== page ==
Along with picks and shovels, people brought grapevines to the Sierra Foothills in the mid-1800s. And we’re glad they did! Once planted, many of the vineyards in this region operated non-stop, even during the Prohibition years.
Today, this region is blessed with small, distinctive vineyards and wineries, beautiful scenery, quiet gold rush towns, and fresh mountain air.
The vineyards, located between 1,500 and 3,000 feet, are planted in well-drained, rich soils. Warm, sun-drenched days followed by cool, crisp nights yield grapes of remarkable intensity. And intense grapes produce wines with magnificent flavors: pure gold.
Grapes have been planted in the Sierra Foothills since gold rush days. European fortune hunters, unwilling to abandon their taste for wine, planted vineyards. When the gold boom ended, the wine industry withered. Revival came in the 1970s with zinfandel the undisputed star. Today, while zins remain impressive, Rhône and Italian varieties have found a happy home in Gold Country’s diverse terrain.
The Sierra Foothills wine country meanders through three counties: El Dorado, Amador, and Calaveras. Laced with crooked, narrow roads, wine tasting is decidedly unfussy. Throughout the area you’ll find ghost towns and quaint communities to explore, along with state parks dedicated to mining history where you can pan for gold and ride a stagecoach.
Outdoor adventure also awaits—mountain biking, hiking, horseback riding, and white-water rafting. Take your time as you wander the picturesque countryside with a good map and local wine brochure at hand. Many of the best sites and recreational opportunities lay off the beaten track.
Here’s where to head.
El Dorado County
El Dorado Wine Country has breathtaking vistas, a wide diversity of award-winning wines, and other delightful discoveries around every bend. The wineries are renowned for making vibrantly flavorful, distinctly delicious wines, grown in the dramatic elevations of the Sierra Foothills. Vineyards and wineries flourished here during the mid-to-late 1800s, making the county one of California’s oldest wine-producing areas. In the 1970s, El Dorado experienced a rebirth in the growth of premium vineyards and wineries.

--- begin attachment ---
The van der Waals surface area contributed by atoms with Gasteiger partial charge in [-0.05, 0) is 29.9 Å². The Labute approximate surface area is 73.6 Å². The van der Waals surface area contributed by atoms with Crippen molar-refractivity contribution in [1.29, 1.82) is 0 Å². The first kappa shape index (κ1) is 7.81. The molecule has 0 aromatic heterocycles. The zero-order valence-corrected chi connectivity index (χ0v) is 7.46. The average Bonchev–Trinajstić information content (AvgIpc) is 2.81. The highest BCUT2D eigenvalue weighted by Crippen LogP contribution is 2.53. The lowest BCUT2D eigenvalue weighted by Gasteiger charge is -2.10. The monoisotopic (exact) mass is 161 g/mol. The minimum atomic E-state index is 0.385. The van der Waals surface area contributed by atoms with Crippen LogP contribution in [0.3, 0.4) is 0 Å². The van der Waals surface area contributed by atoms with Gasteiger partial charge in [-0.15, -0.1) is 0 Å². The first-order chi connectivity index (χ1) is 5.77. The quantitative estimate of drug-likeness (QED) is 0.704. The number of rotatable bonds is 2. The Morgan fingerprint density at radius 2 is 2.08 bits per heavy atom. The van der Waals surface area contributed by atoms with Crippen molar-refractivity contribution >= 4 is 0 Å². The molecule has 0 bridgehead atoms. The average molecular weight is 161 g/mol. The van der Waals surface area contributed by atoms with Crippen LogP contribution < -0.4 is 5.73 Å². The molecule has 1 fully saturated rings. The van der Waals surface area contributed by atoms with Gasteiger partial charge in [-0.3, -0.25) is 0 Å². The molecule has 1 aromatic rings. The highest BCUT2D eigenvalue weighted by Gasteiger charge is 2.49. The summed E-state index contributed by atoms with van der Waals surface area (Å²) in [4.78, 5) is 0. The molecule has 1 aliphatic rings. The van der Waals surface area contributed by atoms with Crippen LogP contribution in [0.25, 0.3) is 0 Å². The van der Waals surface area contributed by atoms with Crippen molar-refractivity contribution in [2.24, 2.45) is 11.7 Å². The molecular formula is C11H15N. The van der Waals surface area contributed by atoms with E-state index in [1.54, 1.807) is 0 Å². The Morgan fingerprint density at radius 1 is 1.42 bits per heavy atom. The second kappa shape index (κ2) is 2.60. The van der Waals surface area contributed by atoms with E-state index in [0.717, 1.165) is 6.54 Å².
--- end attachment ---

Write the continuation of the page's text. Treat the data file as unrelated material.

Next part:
Today, the county has more than 2,000 acres of vines producing 50 grape varieties and is home to more than 70 wineries.
The beautiful Shenandoah Valley is the heart of Amador Wine Country. The valley offers country roads with breathtaking views, charming postcard-perfect farms, unique tasting rooms, and relaxing environments. This undiscovered California gem features rolling, golden hills studded with majestic oaks and rolling vineyards producing exceptional full-bodied wines.
Shenandoah Valley produces some of the most interesting wines due to its terroir, a unique combination of rocky soil and warm temperatures that gives the wines their distinctive flavor.
Amador may have developed its reputation around Zinfandel, but Amador winemakers have branched out over the past 20 years and now produce wines from grape varietals originating in France, Italy, Portugal, and Spain.
At the heart of Calaveras County’s wine country is an old-school Main Street with a new-world vibe. Unique to any other wine region, Murphys is a wine-lover’s dream with numerous tasting rooms and many excellent restaurants in an historic downtown.
Murphys was one of the Gold Country’s richest diggins. The picturesque village is known today for its many natural attractions including caverns, a charming Main Street, unique shops including art galleries, and spectacular wineries. You can literally do wine country on foot in Murphys. There are over 25 wineries here and 20 of them have tasting rooms within walking distance from one another along Murphy’s Historic Main Street.
Picturesque vineyards and destination wineries are nestled in the rolling hills throughout the county.
Maybe it’s because I’m getting older, I’m finding enjoyment in things that stop time. Just the simple act of tasting a glass of wine is its own event.
―David Hyde Pierce